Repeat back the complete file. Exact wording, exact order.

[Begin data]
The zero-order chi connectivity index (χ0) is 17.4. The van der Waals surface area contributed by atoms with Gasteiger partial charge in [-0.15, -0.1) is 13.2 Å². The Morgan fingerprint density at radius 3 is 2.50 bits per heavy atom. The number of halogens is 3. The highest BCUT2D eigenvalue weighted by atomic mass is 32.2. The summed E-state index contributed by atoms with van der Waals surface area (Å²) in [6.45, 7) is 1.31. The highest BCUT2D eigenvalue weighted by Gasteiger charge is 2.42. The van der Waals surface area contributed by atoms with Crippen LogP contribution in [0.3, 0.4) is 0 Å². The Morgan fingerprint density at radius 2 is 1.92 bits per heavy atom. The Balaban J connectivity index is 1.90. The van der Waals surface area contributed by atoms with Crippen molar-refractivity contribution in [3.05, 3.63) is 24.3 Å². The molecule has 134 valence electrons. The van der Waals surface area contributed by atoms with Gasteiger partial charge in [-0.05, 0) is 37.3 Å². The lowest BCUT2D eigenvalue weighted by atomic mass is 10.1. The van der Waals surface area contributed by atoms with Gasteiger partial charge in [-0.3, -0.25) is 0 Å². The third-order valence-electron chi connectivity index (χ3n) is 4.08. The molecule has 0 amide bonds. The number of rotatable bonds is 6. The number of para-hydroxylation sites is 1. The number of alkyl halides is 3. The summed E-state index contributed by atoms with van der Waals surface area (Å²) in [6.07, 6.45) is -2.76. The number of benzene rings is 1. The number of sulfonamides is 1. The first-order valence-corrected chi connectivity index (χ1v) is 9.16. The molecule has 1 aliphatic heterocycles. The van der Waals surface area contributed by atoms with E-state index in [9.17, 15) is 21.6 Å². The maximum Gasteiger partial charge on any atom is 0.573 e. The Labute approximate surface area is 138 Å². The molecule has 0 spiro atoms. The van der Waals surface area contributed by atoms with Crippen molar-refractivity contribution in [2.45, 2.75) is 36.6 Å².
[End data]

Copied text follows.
The zero-order chi connectivity index (χ0) is 17.4. The van der Waals surface area contributed by atoms with Gasteiger partial charge in [-0.15, -0.1) is 13.2 Å². The Morgan fingerprint density at radius 3 is 2.50 bits per heavy atom. The number of halogens is 3. The highest BCUT2D eigenvalue weighted by atomic mass is 32.2. The summed E-state index contributed by atoms with van der Waals surface area (Å²) in [6.45, 7) is 1.31. The highest BCUT2D eigenvalue weighted by Gasteiger charge is 2.42. The van der Waals surface area contributed by atoms with Crippen LogP contribution in [0.3, 0.4) is 0 Å². The Morgan fingerprint density at radius 2 is 1.92 bits per heavy atom. The Balaban J connectivity index is 1.90. The van der Waals surface area contributed by atoms with Crippen molar-refractivity contribution in [3.05, 3.63) is 24.3 Å². The molecule has 134 valence electrons. The van der Waals surface area contributed by atoms with Gasteiger partial charge in [-0.05, 0) is 37.3 Å². The lowest BCUT2D eigenvalue weighted by atomic mass is 10.1. The van der Waals surface area contributed by atoms with Gasteiger partial charge in [-0.3, -0.25) is 0 Å². The third-order valence-electron chi connectivity index (χ3n) is 4.08. The molecule has 0 amide bonds. The number of rotatable bonds is 6. The number of para-hydroxylation sites is 1. The number of alkyl halides is 3. The summed E-state index contributed by atoms with van der Waals surface area (Å²) in [6.07, 6.45) is -2.76. The number of benzene rings is 1. The number of sulfonamides is 1. The first-order valence-corrected chi connectivity index (χ1v) is 9.16. The molecule has 1 aliphatic heterocycles. The van der Waals surface area contributed by atoms with E-state index in [9.17, 15) is 21.6 Å². The maximum Gasteiger partial charge on any atom is 0.573 e. The Labute approximate surface area is 138 Å². The molecule has 0 spiro atoms. The van der Waals surface area contributed by atoms with Crippen molar-refractivity contribution in [2.45, 2.75) is 36.6 Å².